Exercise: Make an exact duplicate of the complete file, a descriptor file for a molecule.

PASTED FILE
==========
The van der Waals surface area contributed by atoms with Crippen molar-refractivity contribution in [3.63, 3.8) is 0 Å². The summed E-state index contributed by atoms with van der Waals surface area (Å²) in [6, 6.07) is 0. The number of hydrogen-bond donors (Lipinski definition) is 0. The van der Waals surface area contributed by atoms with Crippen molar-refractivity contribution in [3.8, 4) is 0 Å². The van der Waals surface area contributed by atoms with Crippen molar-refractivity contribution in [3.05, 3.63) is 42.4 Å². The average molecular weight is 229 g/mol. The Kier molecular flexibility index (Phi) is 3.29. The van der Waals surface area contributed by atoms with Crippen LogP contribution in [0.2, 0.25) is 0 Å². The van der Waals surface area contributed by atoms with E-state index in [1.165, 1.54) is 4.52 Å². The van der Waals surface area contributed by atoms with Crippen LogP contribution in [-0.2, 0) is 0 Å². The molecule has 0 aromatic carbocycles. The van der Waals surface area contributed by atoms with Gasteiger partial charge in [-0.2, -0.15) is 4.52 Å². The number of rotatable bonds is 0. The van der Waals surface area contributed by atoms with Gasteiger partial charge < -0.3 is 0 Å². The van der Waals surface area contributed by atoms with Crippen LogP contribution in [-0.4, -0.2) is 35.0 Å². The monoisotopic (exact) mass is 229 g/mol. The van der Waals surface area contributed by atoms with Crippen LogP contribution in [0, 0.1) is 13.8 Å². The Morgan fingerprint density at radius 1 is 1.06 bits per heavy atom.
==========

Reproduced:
The van der Waals surface area contributed by atoms with Crippen molar-refractivity contribution in [3.63, 3.8) is 0 Å². The summed E-state index contributed by atoms with van der Waals surface area (Å²) in [6, 6.07) is 0. The number of hydrogen-bond donors (Lipinski definition) is 0. The van der Waals surface area contributed by atoms with Crippen molar-refractivity contribution in [3.8, 4) is 0 Å². The van der Waals surface area contributed by atoms with Crippen molar-refractivity contribution in [3.05, 3.63) is 42.4 Å². The average molecular weight is 229 g/mol. The Kier molecular flexibility index (Phi) is 3.29. The van der Waals surface area contributed by atoms with Crippen LogP contribution in [0.2, 0.25) is 0 Å². The van der Waals surface area contributed by atoms with E-state index in [1.165, 1.54) is 4.52 Å². The van der Waals surface area contributed by atoms with Crippen LogP contribution in [-0.2, 0) is 0 Å². The molecule has 0 aromatic carbocycles. The van der Waals surface area contributed by atoms with Gasteiger partial charge in [-0.2, -0.15) is 4.52 Å². The number of rotatable bonds is 0. The van der Waals surface area contributed by atoms with Gasteiger partial charge < -0.3 is 0 Å². The van der Waals surface area contributed by atoms with Crippen LogP contribution in [-0.4, -0.2) is 35.0 Å². The monoisotopic (exact) mass is 229 g/mol. The van der Waals surface area contributed by atoms with Crippen LogP contribution in [0, 0.1) is 13.8 Å². The Morgan fingerprint density at radius 1 is 1.06 bits per heavy atom.